The student engineers who developed the ACRUX 1 CubeSat say they will consider the mission fully successful if they receive a “ping” signal from the spacecraft in orbit.

“Receiving that ping from ACRUX 1 may seem like a modest mission goal, but the truth is far from it,” the team wrote. “That ping would mean ACRUX-1 has not only turned on in space, but has also communicated data back to us at our ground station in Greater Melbourne. In other words, it demonstrates that the satellite system built by our engineers actually works in space.”

A seventh satellite will ride to space on the “Make it Rain” mission, but Spaceflight and Rocket Lab have not revealed its identity or owner.

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Artist’s concept of an Ariane 64 rocket, the Ariane 6 configuration with four strap-on solid rocket boosters. Credit: ArianeGroup

Viasat has modified an existing contract with Arianespace to launch one of the company’s next-generation broadband Internet satellites on Europe’s next-generation Ariane 6 rocket, rather than on-board an Ariane 5 launcher, officials announced Monday.

The agreement makes Viasat the first commercial company to commit to launch on the Ariane 64, the more powerful variant of the Ariane 6 rocket with four strap-on solid rocket boosters.

California-based Viasat is developed a new fleet of satellites to beam broadband Internet signals around the world from operating posts in geostationary orbit more than 22,000 miles (nearly 36,000 kilometers) over the equator.

The three new ViaSat 3 satellites are being built by Boeing, and Viasat has booked their launches with Arianespace, SpaceX and United Launch Alliance.

Viasat originally signed a contract with Arianespace in 2016 to launch one of the ViaSat 3 satellites on an Ariane 5 ECA rocket. The Ariane 6 rocket, which is scheduled for its first launch from French Guiana in 2020, will debut the new Vinci upper stage engine that can be reignited in space on missions lasting several hours, unlike the Ariane 5’s one-and-done cryogenic upper stage.

The new upper stage engine will allow the Ariane 6 rocket to place the ViaSat 3 payload into a “high-energy” geostationary transfer orbit closer to the spacecraft’s final operating location, allowing for a shorter transit using the satellite’s own propulsion system, and a faster entry into service, Viasat officials said.

The ViaSat 3 launch will use the Ariane 64 variant of the new European launcher, which is being designed and built by ArianeGroup, a joint venture between Airbus Defense and Space and Safran, with the support of European Space Agency funding. The Ariane 64, or A64, will be capable of carrying more than 25,350 pounds (11.5 metric tons) of cargo to geostationary transfer orbit, roughly 15 percent more than the Ariane 5’s capacity to the same orbit.

“We have a long-standing partnership with Arianespace, and trust their A64 launcher will allow Viasat to meet key business objectives, which include bringing high-speed, high-quality broadband connectivity to end-users, worldwide,” said Dave Ryan, president of space and commercial networks at Viasat, in a statement. “The A64 vehicle is a highly competitive launcher, and incorporates key features to ensure a more cost-effective, dependable ViaSat-3 spacecraft launch.”

The Ariane 6 will also come in a lighter variant, known as the Ariane 62, with two solid rocket boosters clustered around the launcher’s hydrogen-fueled core stage.

“We were honored that Viasat initially chose Arianespace for one of its ViaSat 3 launches, and has now evolved the program, enabling them to be the first commercial launch customer to commit to fly on our powerful Ariane 64 launcher,” said Stephane Israel, Arianespace’s CEO. “By moving to the A64 vehicle, we are confident we will demonstrate next-generation market adaptability — one that responds better to customer needs.”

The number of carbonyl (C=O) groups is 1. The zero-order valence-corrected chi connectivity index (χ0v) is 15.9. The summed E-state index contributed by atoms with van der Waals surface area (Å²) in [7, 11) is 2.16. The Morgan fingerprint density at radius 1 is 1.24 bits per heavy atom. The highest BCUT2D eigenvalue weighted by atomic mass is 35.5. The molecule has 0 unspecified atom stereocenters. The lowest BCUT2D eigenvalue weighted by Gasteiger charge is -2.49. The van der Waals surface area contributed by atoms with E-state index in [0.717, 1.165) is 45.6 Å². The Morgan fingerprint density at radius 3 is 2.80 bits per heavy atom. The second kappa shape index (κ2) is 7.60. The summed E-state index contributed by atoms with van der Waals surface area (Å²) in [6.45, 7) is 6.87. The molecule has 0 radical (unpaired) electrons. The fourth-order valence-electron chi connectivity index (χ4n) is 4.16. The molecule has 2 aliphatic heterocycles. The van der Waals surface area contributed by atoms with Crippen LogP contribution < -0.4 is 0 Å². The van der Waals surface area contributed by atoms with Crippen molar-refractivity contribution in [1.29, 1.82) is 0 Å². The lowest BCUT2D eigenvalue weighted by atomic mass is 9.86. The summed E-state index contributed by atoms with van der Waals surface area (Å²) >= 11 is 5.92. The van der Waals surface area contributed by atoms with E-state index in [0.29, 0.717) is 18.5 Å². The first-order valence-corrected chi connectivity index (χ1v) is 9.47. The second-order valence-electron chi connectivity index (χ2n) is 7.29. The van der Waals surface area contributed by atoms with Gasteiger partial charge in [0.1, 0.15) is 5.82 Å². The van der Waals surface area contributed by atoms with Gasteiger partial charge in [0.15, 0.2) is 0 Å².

The three ViaSat 3 satellites will cover the globe with Ka-band broadband service, with each spacecraft designed to provide 1 terabit per second of network capacity, according to Viasat.

The first of the new satellites will cover the Americas, followed by a second craft over Europe, Africa and the Middle East, and a third node over the Asia-Pacific region.

Viasat has not assigned specific satellites to the company’s roster of launch vehicles from Arianespace, SpaceX and ULA.

After signing the first ViaSat 3 launch contract with Arianespace in 2016, Viasat announced deals with ULA and SpaceX last year to send the other two ViaSat 3 spacecraft aloft on Atlas 5 and Falcon Heavy rockets from Cape Canaveral.

Viasat’s satellites currently in space provide Internet service over North America, the Caribbean and along trans-Atlantic airline routes. The company’s network will become global with the launch of the next three satellites.

In March, Arianespace announced that OneWeb — another competitor in the satellite broadband market — will be the customer on the Ariane 6’s inaugural launch in 2020. OneWeb is expected to launch around 30 small satellites into low Earth orbit on the first Ariane 6 mission, which will fly in the smaller Ariane 62 configuration.

Arianespace has also signed up the French government to launch an optical spy satellite on an Ariane 62 rocket, and ESA has a contract, on behalf of the European Commission, to launch four Galileo navigation satellites on a pair of Ariane 62 rockets.

Eutelsat, the Paris-based commercial communications satellite operator, also signed a multi-launch agreement with Arianespace last year, including provisions for an unspecified number of future Ariane 6 flights.

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These photos show the June 12 launch of a SpaceX Falcon 9 rocket from Vandenberg Air Force Base in California with three Earth-observing satellites for Canada’s Radarsat Constellation Mission.

The 229-foot-tall Falcon 9 rocket lifted off from Space Launch Complex 4-East at Vandenberg at 7:17 a.m. PDT (10:17 a.m. EDT; 1417 GMT). Eight minutes later, the Falcon 9’s first stage returned to Vandenberg for a propulsive touchdown at Landing Zone 4 around a quarter-mile from the launch pad.